Developing proper permissions and security in Dynamics 365 Business Central has long been considered an IT or administrative project, but I challenge you to think differently. Instead of boring you with facts, figures and arguments to prove my point, I’ll tell you a story. Sit back and relax as you read about Amy and her experience leading a clearance and security project.
Amy’s company is rolling out Business Central. As an IT manager, Amy is heavily involved in the implementation. Her company appoints her as a Business Central administrator and assigns her the security and authorization project. Amy panics thinking about the responsibility of the project. She is concerned about the timeline and push back of users who might get frustrated if they run into permissions issues while she fixes the kinks. Amy decides to tackle the project one department at a time, starting with the Finance department. Billy Bob and Joe are two users in a large financial department.
Lesson 1: The Business Central administrator doesn’t know EVERYTHING users know. Users are real SMEs (subject matter experts).
Amy soon realizes that she doesn’t really know what Billy Bob and Joe are doing in the system every day and therefore doesn’t know what permissions they need. She thinks about typical financial department activities and decides that they will likely need permission to post journal entries, enter Accounts Payable invoices, create and post sales invoices, and run monthly financial reports. Before granting any permissions in the system, she Amy decides to email Billy Bob and Joe to confirm their assignments. She is happy to have contacted her when she receives email responses revealing the following:
- Users perform some tasks they didn’t have on their list. Billy Bob approves the time sheets, while Joe is responsible for uploading the annual budgets. He had no idea that neither of them was doing these tasks.
- Some of the assignments had recently changed or had more steps than she realized. The AP process now uses approvals and Amy had no idea until Joe told her.
- Users are not performing all activities that were thought to be “Finance” activities. Joe lets Amy know that sales invoice creation and posting is done by the sales team. This helps Amy determine that she will remove that task from the financial planning sheet and add it to the sales section.
Lesson 2: Share the responsibility and the workload.
After Amy starts involving Billy Bob and Joe in the planning process, she realizes the project feels a lot more manageable when responsibility and work are shared with them. Nobody is overwhelmed. She decides to keep Billy Bob and Joe involved in the entire permits and security project. Here’s how users help each stage of the project:
- Planning: Billy Bob and Joe join Amy for a 30 minute brainstorming session to put together a list of their daily / weekly / monthly activities. Amy leads this conversation by listing Business Central functional areas such as Customers, Suppliers, and Items as tips to help Billy Bob and Joe identify businesses more easily.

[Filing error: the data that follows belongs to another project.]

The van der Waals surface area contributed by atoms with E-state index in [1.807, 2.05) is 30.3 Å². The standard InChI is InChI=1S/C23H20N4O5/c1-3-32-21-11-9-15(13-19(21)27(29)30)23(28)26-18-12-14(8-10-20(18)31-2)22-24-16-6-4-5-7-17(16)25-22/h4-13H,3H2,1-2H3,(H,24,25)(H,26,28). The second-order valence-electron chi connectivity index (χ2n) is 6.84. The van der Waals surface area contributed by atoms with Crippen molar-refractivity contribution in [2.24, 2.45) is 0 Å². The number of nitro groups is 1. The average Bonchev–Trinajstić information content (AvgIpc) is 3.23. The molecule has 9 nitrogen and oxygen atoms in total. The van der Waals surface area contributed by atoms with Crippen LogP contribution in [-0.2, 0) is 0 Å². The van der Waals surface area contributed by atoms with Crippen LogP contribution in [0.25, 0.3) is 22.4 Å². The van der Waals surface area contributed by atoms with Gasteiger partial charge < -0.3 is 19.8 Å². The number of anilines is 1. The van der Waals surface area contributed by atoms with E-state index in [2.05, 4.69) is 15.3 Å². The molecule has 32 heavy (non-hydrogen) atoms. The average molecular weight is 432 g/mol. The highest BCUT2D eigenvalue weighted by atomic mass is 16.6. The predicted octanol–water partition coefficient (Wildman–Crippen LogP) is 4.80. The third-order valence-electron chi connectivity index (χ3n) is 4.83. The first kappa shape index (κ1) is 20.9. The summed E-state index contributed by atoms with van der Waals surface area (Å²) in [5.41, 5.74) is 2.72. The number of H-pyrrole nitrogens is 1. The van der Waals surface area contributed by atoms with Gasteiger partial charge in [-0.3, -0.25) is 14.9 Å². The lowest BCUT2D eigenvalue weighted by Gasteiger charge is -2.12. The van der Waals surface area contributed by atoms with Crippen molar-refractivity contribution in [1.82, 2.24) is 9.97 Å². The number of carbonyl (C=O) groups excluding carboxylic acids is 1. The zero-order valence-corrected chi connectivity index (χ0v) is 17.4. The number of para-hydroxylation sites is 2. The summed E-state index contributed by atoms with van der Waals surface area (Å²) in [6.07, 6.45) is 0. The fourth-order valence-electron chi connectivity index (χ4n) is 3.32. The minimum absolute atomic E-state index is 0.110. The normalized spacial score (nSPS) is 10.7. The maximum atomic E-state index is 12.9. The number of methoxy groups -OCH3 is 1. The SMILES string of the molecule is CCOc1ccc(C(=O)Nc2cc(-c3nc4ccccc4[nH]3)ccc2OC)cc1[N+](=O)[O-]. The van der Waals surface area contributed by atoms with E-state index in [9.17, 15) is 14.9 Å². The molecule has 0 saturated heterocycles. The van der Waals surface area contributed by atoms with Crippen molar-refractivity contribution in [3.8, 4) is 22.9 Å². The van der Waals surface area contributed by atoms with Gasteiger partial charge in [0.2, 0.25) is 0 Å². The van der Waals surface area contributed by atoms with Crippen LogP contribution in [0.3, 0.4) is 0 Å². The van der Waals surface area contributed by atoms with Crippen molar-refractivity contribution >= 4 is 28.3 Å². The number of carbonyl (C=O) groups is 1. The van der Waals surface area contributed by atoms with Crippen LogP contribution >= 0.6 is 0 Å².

An example of a planning document might look like this:
- Registration / creation permissions: Amy researches and discovers that the best way to create custom permission sets in Business Central is to use the permission recorder. After training Billy Bob and Joe to use the authorization recorder, Amy creates the agreed permission sets from the planning stage in the Business Central Sandbox environment and assigns the task of creating authorization records to Billy Bob and Joe.
- Test: Billy Bob and Joe help test the permissions registered in the sandbox and then in the production environment simply by going about their daily work activities. They work with Amy to report any obstacles and error messages during testing before permissions are assigned to other Finance users. Who better than the end user to perform the test?
- TroubleshootingOnce the permissions are in production, Billy Bob and Joe become the go-to resources in their department when other users encounter permissions related issues.
Lesson 3: Shorten the project timeline
Amy’s original approach was to plan, test, and execute financial clearances in full before moving on to the sales department. Since she has involved Billy Bob and Joe in helping to register the permissions and she has given them a week to finish, she has time to begin the planning process for the sales department. She is thrilled when she realizes that shared responsibilities mean she can shorten the timeline and complete the project in overlapping stages rather than one at a time. With this approach, Amy decides she can reduce the timeline from 4 1/2 months to 2 months, reducing the project duration by more than 50%!
An example timeline with overlapping phases might look like this: